Monday, December 10, 2007 - 2:11 PM

Effect of insemination volume and semen quantity on honey bee queens

Freddie-Jeanne Richard,, David Tarpy,, and Christina Grozinger, North Carolina State University, Entomology, 2315 Gardner Hall, Campus Box 7613, Raleigh, NC

Mating profoundly alters honey bee queen behavior and physiology. After mating, queens cease taking flights and remain in the hive, while vitellogenesis is initiated and egg-maturation is completed. There are also dramatic differences in the pheromone profiles of mated versus virgin queens, which lead to altered queen-worker interactions. Furthermore, honey bee queens mate multiply, with an average of approximately 12 males. While the effect of mating number on colony fitness have been considered in detail, it is unclear if there are direct effects of mating number on queen physiology or queen-worker interactions. We have used behavioral analyses, analytical chemistry, and functional genomics to determine the effects of mating number on honey bee queen pheromone profiles, queen physiology, and queen-worker interactions. Furthermore, we also examined the roles of the insemination volume and semen on producing these dramatic changes. Singly vs multiply inseminated queens have significantly different pheromone profiles, queen-worker interactions, vitellogenin levels, and brain gene expression levels. Insemination volume appears to be a major factor in producing these changes. These studies will begin to elucidate the effects of mating number at the level of queen physiology, gene expression and queen interactions with the workers, and will help characterize the molecular and physiological mechanisms underlying reproduction honey bee queens.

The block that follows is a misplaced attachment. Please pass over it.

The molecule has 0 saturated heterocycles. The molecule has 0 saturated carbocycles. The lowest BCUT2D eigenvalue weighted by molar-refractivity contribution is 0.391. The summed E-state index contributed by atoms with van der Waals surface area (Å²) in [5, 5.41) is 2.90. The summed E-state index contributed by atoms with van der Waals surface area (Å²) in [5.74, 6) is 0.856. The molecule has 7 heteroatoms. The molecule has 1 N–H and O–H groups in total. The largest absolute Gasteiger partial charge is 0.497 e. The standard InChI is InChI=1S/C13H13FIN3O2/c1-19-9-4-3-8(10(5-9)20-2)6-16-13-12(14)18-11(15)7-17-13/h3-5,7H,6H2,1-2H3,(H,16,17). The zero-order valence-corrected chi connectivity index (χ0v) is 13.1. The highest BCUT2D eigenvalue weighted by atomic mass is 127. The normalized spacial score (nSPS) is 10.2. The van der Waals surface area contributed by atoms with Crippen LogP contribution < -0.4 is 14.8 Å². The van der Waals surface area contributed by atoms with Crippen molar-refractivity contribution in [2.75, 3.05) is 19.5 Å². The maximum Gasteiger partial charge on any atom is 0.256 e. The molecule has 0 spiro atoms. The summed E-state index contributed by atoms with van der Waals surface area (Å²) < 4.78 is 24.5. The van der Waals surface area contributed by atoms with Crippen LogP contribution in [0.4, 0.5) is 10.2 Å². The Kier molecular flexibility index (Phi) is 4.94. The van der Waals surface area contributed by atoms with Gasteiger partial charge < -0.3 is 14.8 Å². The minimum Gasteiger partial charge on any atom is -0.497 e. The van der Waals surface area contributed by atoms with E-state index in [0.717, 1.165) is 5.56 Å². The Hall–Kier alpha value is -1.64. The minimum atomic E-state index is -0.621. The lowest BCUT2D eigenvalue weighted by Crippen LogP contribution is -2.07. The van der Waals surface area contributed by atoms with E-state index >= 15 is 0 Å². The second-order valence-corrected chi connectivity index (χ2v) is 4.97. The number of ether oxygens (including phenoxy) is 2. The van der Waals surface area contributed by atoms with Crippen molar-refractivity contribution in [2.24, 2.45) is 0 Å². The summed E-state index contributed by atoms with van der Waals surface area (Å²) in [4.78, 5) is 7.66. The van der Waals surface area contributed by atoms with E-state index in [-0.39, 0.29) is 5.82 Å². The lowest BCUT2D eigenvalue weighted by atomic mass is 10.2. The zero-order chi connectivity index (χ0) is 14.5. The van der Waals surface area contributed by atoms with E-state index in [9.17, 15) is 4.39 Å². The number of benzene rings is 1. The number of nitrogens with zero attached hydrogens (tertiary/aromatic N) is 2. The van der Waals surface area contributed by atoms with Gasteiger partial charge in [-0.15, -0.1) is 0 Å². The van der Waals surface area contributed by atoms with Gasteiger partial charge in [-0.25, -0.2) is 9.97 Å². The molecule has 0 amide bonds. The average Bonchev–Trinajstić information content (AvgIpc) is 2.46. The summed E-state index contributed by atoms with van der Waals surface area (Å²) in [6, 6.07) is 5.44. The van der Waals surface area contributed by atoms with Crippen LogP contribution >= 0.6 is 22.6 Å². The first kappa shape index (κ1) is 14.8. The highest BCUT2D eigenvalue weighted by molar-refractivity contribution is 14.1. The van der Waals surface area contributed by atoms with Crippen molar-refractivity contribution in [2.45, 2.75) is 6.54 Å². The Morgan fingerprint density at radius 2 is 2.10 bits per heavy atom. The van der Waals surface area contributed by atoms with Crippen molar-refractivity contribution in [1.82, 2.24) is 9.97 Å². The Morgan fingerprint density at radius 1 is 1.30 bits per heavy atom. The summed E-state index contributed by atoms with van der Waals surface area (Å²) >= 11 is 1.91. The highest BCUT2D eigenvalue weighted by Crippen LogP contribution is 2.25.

Species 1: Hymenoptera Apidae Apis mellifera (honey bee)